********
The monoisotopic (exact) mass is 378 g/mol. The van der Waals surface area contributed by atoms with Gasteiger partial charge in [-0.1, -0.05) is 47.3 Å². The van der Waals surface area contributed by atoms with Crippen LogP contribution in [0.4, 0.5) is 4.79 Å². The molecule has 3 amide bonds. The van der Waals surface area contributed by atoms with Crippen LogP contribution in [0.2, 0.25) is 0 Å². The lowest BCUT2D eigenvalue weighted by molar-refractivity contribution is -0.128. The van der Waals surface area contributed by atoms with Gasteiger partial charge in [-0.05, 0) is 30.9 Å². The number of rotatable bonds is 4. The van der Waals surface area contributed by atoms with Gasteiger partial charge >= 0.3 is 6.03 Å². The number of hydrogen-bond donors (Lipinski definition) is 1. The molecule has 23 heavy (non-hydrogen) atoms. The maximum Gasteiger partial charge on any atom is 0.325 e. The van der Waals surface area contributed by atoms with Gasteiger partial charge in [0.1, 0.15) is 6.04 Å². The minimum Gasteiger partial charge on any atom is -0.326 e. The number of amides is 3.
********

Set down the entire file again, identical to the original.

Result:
The monoisotopic (exact) mass is 378 g/mol. The van der Waals surface area contributed by atoms with Gasteiger partial charge in [-0.1, -0.05) is 47.3 Å². The van der Waals surface area contributed by atoms with Crippen LogP contribution in [0.4, 0.5) is 4.79 Å². The molecule has 3 amide bonds. The van der Waals surface area contributed by atoms with Crippen LogP contribution in [0.2, 0.25) is 0 Å². The lowest BCUT2D eigenvalue weighted by molar-refractivity contribution is -0.128. The van der Waals surface area contributed by atoms with Gasteiger partial charge in [-0.05, 0) is 30.9 Å². The number of rotatable bonds is 4. The van der Waals surface area contributed by atoms with Gasteiger partial charge >= 0.3 is 6.03 Å². The number of hydrogen-bond donors (Lipinski definition) is 1. The molecule has 23 heavy (non-hydrogen) atoms. The maximum Gasteiger partial charge on any atom is 0.325 e. The van der Waals surface area contributed by atoms with Gasteiger partial charge in [0.1, 0.15) is 6.04 Å². The minimum Gasteiger partial charge on any atom is -0.326 e. The number of amides is 3.